19 February 2014 16:49

The Intricacies of Gin

Although it has never been one of my favourite spirits to drink, the mystery that surrounds the unique tastes and flavours of gins has always fascinated me.  I think the allure of the product is in the botanicals and the different elements they bring to each expression of the category.

The other factor which makes the production method of this product so interesting is the fact that it is produced from a completely neutral grain spirit. The grain spirit is only the first step to producing quality gin and the top gin houses of the world will make sure they begin the gin making process with the highest quality triple distilled spirit. There are even some who distill their spirit more than three times. At this stage we have a spirit which is completely flavourless.

Most people can tell you that the flavour in gin is derived from juniper berries but very few are aware of the other botanicals that add to the aroma and taste of the final product. Master distillers use their skill and knowledge to select only the finest botanicals. Farmers from all over the world will send their botanicals to these gin houses in the hope that their crops are selected.

Juniper berries are normally selected from the Tuscany region which, as most of us know, is famous for its wines and cheeses. The juniper berries selected will have a big influence on the flavour of the gin, and distillers will make use of berries that have almost reached full maturity as this is when they have the best flavour.

To balance the juniper and to give the citrus and lemony flavours and aromas to gin, distillers will use coriander. Corianders are found all over the world and once again the master distiller will select on only the finest. Interestingly, the name 'coriander' is derived from the Greek word 'koris' meaning "bug' because of its almost beetle-like appearance.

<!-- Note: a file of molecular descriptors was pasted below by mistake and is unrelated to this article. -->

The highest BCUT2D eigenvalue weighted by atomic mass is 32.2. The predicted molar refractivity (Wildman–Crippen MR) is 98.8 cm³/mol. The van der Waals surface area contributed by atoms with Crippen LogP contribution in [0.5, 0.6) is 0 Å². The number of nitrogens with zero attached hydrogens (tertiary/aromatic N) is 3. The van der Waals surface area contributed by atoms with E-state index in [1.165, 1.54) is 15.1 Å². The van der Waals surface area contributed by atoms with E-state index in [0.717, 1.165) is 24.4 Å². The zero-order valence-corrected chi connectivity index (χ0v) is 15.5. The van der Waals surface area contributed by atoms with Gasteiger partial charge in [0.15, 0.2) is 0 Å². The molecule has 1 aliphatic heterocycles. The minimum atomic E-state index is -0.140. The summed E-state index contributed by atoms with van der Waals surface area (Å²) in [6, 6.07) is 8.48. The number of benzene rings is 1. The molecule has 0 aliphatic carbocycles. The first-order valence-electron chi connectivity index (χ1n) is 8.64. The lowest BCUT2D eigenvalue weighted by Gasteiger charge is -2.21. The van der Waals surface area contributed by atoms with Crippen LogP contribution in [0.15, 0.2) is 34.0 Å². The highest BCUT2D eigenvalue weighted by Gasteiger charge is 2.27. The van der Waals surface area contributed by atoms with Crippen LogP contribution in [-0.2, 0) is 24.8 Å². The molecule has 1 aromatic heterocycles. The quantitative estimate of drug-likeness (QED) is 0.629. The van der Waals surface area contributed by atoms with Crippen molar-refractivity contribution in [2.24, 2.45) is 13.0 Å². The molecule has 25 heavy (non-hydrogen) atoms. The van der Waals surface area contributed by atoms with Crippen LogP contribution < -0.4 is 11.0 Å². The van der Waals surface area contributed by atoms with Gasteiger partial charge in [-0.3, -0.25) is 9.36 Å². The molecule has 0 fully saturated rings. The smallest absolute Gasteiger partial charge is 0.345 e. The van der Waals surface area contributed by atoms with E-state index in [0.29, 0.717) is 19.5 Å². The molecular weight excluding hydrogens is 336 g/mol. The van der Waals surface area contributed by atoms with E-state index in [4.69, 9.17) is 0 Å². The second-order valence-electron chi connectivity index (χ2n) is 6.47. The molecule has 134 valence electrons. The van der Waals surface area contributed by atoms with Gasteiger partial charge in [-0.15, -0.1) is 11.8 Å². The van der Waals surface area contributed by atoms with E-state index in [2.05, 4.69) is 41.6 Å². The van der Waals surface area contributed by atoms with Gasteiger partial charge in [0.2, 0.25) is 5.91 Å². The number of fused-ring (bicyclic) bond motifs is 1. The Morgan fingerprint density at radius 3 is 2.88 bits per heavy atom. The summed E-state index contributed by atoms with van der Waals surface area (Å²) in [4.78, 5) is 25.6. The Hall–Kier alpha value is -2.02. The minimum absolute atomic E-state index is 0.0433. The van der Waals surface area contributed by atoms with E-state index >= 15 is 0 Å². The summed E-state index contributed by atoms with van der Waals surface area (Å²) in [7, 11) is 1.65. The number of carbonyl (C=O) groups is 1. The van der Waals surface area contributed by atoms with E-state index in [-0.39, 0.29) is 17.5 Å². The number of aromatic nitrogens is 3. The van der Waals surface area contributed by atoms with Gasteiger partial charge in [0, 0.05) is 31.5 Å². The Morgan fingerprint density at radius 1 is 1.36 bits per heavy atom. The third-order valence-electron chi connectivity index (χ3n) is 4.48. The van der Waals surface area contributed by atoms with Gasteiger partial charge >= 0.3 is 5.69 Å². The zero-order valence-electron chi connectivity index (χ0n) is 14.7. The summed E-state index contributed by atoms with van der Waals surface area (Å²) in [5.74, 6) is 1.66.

Angelica root, orris root, cinnamon bark, anis, caraway, orange peel, lemon peel and cassia bark are some of the other botanicals used in gin production. Redistilling the spirit in these botanicals is what gives gin its unique flavours.

The history of gin is one shrouded in mystery with many stories of depression, cures and the evils of the product. A Dutch apothecary known as Fransiscus Sylvius is credited with the invention of Jenever when he flavoured aqua vitae with Juniper.  By the mid-1600s, numerous small Dutch distillers (some 400 in Amsterdam alone by 1663) had popularised the re-distillation of malt spirit or wine with juniper, anise, caraway, coriander, etc. which were sold in pharmacies and used to treat such medical problems as kidney ailments, lumbago, stomach ailments, gallstones, and gout. It was found in Holland by English troops who were fighting against the Spanish in the Eighty years war and where the term Dutch courage came from. Gin emerged in England in varying forms as of the early 17th century, and at the time of The Restoration enjoyed a brief resurgence. It was only when William of Orange, ruler of the Dutch Republic, seized the British throne in what has become known as the Glorious Revolution that gin became vastly more popular particularly in crude, inferior forms, where it was more likely to be flavoured with turpentines.

Today we have many fine gins available to us as bartenders, and many great cocktails. However I prefer to look to some of the classics from time to time and these are some of my favourites:

 

Gin Fizz

2 shots Plymouth Gin

1 shot fresh lemon juice

½ shot sugar syrup

½ of an egg white (albumen)

Shake hard with ice, and then strain into a tall glass, which contains a little ice (2 or 3 cubes). Then top with aerated water/ soda water.

 

Tom Collins

2 shots Plymouth Gin

1 shot fresh lemon juice

½ shot sugar syrup

Build over ice in a tall glass (Collins), then top with soda water; garnish with a lemon slice.

 

Negroni

1 shot Plymouth Gin

1 shot Campari

1 shot sweet vermouth

Stir with ice, then strain into a chilled short glass; garnish with an orange twist.

 

 

Article by Etienne Schlechter, Owner of Bartenders Workshop and chairman on SABA (SA Bartenders' Association)

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